Self-Care Made Simple | Carson Tahoe Health

Managing your mental and physical health is never an easy feat. Add a global pandemic, a turbulent election year, and everything else 2020 so generously blessed us with. The onset and marathon of COVID-19 robbed many people of their jobs, maybe their alone time, and inarguably brought great loss. Because of the constant and immense stress, many people may have created new (and not so great) habits. Last year taught us that our health is our most important asset and it is up to us to be aware of our needs and make sure they’re filled.

Cue self-care.

Yes, it’s been a buzz word for a while, but what does it actually mean to take care of yourself? Think about it – as it looks different for everyone. We could tell you to wake up an extra 10 minutes early to meditate (and we will later). We could tell you to slow down and cook yourself a healthy meal, or to Zoom your friends … whatever it is, and as many things as we suggest, you have to find what brings YOU personal peace and well-being.

It’s As Easy As 1 – 2 – 3

  1. Create a goal of how you want to feel. Ask yourself what it really looks like for you to be in your most comfortable body, physically able, and mentally clear.
  2. Once you have an idea of what you want to feel like, ask yourself what it takes to get there. Maybe refer back to a time where your health was in its prime, where you were happy, or where you felt at ease. Can you recreate that moment or the steps that lead up to it?
  3. Revel. Whatever your self-care routine looks like, make sure you are fully immersed in what you are doing and focusing on. This is the only way you’ll be able to truly relax, and maybe let go of your to-do list, even if just for a moment.

Self-Care Isn’t Selfish

Ever felt like taking time for yourself seems selfish? That what we described above doesn’t seem to fit in your schedule? Maybe you could be working, cooking dinner, assisting your children with online learning, cleaning, doing bills … the list goes on. The good news? The list will always be there, there will always be more to do so it’s important to MAKE time for yourself.

We mentioned that creating a self-care routine, one that truly sticks, is also very personal. But, here are a few ideas to get you on track.

  • Try a new recipe, maybe something healthy … did you know foods can actually affect your mood?
  • Go for a walk or bike ride, rain or shine. Getting fresh air and a little vitamin D can help regulate the amount of calcium (think strong bones & teeth) in the body.
  • Spend time with people who bring you joy. Whether it’s someone you just met, or a life-long friend or family member, make the effort. COVID also caused mass isolation. Reintroduce yourself or catch up with those you care for.
  • Make art. It doesn’t have to be good. Write, draw, paint, play an instrument, practice wood working, just create something. All of these things help focus the mind and create calming effects on the body, similar to meditation.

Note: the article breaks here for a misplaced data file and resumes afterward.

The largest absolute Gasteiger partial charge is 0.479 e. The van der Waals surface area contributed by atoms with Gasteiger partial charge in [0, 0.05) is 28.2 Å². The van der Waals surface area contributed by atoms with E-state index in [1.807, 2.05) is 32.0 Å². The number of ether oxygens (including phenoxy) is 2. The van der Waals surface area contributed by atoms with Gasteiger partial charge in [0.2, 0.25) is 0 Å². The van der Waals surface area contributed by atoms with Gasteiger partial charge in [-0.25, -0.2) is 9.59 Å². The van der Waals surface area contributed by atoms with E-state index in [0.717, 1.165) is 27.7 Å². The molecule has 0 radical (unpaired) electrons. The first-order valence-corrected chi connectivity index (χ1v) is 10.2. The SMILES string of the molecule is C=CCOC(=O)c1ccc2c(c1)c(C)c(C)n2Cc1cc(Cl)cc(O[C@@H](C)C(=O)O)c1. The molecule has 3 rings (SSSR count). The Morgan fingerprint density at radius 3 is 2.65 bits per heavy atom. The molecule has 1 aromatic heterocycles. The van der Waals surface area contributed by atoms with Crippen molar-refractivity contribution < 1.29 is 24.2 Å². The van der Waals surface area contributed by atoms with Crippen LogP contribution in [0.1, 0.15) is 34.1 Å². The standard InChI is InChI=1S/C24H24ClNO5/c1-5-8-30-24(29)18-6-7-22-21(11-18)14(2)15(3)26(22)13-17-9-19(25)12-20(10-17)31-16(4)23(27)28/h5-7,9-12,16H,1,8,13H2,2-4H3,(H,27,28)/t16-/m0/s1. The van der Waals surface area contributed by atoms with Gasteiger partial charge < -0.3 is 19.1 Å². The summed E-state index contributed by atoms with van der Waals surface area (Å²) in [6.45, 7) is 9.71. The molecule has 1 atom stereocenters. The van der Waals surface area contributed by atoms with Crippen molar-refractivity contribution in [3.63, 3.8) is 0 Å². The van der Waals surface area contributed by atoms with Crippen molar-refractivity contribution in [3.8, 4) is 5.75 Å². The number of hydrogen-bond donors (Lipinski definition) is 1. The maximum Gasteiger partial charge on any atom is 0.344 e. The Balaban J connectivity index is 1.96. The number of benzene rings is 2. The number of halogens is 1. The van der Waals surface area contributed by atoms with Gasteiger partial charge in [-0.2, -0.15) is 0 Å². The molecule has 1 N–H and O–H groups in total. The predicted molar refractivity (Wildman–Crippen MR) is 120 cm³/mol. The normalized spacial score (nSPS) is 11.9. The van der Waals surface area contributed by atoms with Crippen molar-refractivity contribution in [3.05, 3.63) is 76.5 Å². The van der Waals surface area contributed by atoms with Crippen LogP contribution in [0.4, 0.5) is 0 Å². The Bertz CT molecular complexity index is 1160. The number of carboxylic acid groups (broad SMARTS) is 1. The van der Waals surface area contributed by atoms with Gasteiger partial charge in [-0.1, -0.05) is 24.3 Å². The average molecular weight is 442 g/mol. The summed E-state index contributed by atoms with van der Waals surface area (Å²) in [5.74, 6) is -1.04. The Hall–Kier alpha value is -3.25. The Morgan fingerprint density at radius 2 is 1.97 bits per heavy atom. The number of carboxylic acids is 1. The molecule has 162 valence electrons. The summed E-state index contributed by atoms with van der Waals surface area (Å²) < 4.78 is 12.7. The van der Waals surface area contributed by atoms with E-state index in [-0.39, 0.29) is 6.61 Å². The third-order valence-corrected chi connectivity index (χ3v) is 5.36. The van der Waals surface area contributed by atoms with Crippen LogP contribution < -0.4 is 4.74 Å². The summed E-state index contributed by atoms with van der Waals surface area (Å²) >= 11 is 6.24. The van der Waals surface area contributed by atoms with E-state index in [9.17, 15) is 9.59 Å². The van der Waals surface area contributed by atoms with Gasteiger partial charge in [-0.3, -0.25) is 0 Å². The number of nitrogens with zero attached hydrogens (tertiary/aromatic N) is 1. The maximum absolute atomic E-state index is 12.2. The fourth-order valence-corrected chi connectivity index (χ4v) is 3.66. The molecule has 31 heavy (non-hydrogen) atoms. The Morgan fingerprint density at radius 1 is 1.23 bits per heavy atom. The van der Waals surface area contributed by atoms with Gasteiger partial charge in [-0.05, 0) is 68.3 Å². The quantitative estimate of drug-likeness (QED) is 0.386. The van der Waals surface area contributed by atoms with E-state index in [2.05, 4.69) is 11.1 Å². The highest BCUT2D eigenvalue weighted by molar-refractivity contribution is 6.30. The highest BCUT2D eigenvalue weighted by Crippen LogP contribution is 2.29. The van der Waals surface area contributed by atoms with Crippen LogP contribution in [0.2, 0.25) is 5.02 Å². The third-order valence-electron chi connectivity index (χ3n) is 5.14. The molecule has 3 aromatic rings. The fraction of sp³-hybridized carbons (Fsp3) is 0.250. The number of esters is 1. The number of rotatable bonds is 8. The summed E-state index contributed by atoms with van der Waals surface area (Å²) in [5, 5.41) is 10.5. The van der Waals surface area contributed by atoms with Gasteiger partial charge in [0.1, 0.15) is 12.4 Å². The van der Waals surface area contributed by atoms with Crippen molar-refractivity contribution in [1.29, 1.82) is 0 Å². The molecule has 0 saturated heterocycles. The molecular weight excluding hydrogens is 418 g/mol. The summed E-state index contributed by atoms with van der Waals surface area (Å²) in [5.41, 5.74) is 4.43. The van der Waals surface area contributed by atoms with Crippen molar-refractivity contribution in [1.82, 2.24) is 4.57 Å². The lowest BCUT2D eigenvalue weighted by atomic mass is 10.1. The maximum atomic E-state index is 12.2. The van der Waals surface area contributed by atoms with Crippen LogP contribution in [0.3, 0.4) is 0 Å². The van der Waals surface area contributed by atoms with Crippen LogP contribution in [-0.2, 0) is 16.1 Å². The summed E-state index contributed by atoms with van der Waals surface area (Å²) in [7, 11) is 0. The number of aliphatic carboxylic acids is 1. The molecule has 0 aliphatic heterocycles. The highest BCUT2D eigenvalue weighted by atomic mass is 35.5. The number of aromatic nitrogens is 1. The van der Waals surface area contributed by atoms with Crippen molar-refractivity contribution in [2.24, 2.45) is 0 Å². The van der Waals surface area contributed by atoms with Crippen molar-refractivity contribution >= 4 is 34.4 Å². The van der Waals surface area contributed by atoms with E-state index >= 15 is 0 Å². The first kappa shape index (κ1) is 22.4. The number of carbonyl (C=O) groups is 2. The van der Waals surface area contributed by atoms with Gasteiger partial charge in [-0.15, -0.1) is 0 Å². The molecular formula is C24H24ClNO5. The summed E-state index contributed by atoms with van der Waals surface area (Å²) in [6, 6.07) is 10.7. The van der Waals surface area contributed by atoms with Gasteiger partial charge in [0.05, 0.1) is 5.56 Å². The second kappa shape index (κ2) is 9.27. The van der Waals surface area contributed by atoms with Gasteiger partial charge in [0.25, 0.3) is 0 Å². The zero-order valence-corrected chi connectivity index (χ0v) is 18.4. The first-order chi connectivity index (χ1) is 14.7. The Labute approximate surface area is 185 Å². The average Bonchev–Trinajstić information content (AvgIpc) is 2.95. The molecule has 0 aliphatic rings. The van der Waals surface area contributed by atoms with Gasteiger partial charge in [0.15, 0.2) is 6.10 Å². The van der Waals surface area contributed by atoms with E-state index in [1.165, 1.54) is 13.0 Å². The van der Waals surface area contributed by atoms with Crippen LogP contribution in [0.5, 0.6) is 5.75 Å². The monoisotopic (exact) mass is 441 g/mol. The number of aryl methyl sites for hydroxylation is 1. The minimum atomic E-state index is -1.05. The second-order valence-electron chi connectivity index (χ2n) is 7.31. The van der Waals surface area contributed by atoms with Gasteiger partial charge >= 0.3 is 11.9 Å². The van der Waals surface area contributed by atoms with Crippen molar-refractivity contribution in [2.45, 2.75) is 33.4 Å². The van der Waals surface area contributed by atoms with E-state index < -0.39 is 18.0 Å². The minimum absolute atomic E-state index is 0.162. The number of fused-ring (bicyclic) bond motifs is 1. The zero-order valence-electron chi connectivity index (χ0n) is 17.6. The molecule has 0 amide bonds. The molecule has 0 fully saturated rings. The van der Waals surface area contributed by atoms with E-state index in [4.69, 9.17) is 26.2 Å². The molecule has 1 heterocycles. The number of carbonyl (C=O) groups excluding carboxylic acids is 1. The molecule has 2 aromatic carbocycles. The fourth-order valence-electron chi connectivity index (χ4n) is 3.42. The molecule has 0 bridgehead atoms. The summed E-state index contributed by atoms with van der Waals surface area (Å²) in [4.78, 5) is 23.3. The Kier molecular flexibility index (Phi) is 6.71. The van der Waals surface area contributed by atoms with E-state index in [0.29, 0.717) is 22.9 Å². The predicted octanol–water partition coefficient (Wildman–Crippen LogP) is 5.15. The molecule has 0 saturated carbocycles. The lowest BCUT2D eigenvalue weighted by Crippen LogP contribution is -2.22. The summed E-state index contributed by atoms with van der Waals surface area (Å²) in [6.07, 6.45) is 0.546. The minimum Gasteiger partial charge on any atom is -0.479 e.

• Start a new book or TV show. Sometimes all we need is a break. If this helps you to unwind, and benefit your mood, it’s self-care … and you deserve it.
  • Set your phone down and press pause on social media for a week. The Internet is full of heavy news, social media is full of comparisons, and everywhere you scroll, there’s an information overload. Just set down the need for instant media access, and you’ll have a little extra time for something soothing.

While self-care can often benefit your mental and physical health, sometimes you can’t do it alone. If you’re in need of mental or substance use services, please visit for assistance.

Remember, taking care of you is your job! You can’t continue to live the life you want if your health fails.

Side Bar

Meditation As a Form of Medication

Something you can practice anywhere, anytime. It doesn’t require a fancy app, or soft music playing in the background (although sometimes that helps). It just requires you to sit down, be still, and be quiet. If your mind wanders (it probably will) just return to thinking about the breath. What does it feel like to inhale … and exhale … can you slow down and lengthen your breaths to simultaneously calm your nervous system? Can you relax your muscles, maybe the space between your eyebrows, and unhinge your jaw? Can you sit down, be still, and be quiet, even when it’s inconvenient or doesn’t feel comfortable? Look … you’re meditating. And whether you immediately realize it or not, you’re reaping the benefits of giving your mind and body a break. Pro tip: start with just a minute, and maybe work yourself up to 5 minutes, then 10 or 20. Regardless of time spent mediating, you’re creating a soft place for your brain to land. Who knows, maybe you’ll enjoy it so much, you’ll soon set aside ½ hour.